My great-grandmother, Margaret Elizabeth O’Connor was born in Belfast, Northern Ireland along with four other siblings.
When she was only fourteen, she worked at a linen factory as she helped to take care of the family. She was a teenager during World War II and was an official air raid warden and when there was danger close by…she would grab her bicycle and yell out the warnings to all who would listen. Her mother died when she was very young and she became the caretaker of the family. Life was hard, but many families nearby were affected by the war.
Margaret did the family laundry using a scrub board and she cooked many meals the old fashioned way. Each member of the family had chores to complete and they did it without complaining. Margaret met a young American soldier named David Udell who was soon to become her husband. Margaret became a “war bride”. War brides are women who left their native countries after the war and married soldiers from Allied forces. Over 100,000 GI war brides left the United Kingdom which includes Northern Ireland.
They met in 1943 and after David traveled back to the United States, she followed in 1945. She traveled by ship with other war brides and after being processed through Staten Island, she traveled by train to Chicago and transferred to another train to Sioux City. Imagine being all alone in a foreign country, preparing for a totally new life. Margaret and the other war brides are individuals who could teach all of us about commitment and strength during very difficult times.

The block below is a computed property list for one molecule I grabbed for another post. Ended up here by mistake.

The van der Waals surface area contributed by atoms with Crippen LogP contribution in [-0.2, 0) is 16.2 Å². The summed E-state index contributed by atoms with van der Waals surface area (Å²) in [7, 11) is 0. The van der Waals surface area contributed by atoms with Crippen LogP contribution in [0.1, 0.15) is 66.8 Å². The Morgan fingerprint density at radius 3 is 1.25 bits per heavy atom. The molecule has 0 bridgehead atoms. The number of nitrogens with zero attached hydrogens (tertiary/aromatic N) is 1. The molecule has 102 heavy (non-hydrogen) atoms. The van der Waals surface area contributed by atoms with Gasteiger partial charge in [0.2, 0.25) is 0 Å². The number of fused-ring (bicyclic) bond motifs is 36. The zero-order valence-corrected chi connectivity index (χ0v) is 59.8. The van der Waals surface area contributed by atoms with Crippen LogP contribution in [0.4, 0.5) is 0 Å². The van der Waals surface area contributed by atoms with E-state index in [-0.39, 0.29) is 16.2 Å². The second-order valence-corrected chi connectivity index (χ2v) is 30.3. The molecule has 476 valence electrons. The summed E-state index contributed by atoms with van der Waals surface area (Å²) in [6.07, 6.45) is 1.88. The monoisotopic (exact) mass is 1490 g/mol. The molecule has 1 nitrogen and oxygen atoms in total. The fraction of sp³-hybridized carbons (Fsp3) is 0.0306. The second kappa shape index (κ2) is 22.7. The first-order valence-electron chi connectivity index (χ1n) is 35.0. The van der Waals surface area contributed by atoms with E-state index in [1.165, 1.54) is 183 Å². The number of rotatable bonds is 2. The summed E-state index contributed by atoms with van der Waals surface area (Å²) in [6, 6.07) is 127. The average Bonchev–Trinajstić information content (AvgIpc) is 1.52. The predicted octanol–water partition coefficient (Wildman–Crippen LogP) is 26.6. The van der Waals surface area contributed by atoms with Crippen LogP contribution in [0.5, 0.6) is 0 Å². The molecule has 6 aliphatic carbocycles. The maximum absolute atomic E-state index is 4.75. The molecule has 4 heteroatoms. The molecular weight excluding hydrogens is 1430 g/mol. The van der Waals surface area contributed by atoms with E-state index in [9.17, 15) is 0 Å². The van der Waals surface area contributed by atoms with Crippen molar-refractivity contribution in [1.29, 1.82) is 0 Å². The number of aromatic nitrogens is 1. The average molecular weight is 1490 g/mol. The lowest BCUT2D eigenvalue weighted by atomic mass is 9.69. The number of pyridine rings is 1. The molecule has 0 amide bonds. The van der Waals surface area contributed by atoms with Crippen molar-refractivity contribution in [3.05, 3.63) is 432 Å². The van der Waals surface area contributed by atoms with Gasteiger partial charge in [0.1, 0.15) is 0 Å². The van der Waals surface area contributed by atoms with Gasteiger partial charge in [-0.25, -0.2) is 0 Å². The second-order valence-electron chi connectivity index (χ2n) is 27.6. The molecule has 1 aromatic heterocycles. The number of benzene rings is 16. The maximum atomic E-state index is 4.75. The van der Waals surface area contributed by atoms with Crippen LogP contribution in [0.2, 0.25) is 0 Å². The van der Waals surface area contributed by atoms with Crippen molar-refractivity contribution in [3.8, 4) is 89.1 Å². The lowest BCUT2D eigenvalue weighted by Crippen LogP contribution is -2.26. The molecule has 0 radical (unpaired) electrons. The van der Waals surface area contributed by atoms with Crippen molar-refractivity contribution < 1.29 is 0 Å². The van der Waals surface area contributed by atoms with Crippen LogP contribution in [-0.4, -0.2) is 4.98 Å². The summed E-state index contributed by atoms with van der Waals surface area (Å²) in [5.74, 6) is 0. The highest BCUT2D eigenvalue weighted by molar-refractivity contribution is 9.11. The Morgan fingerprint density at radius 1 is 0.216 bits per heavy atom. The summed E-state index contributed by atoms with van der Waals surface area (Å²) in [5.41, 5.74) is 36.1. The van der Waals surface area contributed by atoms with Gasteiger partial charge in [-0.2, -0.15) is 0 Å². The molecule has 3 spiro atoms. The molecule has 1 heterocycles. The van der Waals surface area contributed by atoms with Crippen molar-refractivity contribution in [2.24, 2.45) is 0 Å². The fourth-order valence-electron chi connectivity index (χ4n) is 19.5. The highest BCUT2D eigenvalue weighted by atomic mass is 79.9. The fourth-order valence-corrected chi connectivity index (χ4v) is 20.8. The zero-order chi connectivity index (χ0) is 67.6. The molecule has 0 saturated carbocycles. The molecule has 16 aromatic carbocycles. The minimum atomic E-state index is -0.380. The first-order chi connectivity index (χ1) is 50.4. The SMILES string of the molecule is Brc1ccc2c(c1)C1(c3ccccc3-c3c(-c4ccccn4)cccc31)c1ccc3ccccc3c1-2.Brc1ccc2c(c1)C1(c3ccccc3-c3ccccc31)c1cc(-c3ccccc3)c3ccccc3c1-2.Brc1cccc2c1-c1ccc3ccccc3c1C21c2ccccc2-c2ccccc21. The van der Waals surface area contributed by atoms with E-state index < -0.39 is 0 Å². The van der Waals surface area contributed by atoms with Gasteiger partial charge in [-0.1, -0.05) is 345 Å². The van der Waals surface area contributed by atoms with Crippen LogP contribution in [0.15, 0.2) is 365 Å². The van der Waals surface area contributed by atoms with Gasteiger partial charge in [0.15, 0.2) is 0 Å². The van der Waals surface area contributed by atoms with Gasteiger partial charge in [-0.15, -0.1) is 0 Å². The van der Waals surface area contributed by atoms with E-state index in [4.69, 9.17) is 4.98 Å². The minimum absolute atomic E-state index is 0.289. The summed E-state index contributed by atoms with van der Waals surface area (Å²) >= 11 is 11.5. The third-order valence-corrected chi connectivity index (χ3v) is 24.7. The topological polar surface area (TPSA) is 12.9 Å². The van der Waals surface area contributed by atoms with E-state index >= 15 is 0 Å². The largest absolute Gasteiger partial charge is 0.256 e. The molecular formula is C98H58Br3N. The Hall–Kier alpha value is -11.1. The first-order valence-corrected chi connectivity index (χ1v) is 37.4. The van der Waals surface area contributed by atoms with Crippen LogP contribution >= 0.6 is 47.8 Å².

Margaret was deeply affected by the greeting she was given in Sioux City. A feast had been organized and there was more food at the table then she had ever seen. In Ireland, each family was given only one egg to share each week and other staples were difficult to find. She doesn’t understand why people don’t appreciate what they have here in the United States. For her, living here is truly celebrating the American Dream.
Margaret still lives in Sioux City and enjoys her grandchildren and great-grandchildren. At Kid Scoop News stories such as hers need to be shared and not forgotten. She truly is one from the “Greatest Generation” who demonstrates what living is all about.
This is the first of eight stories from the feature reporters at Kid Scoop News, a monthly newspaper tabloid designed for and by Siouxland students. The hope is that these readings might inspire others to start recording the stories of friends, family members and loved ones they don't want to forget.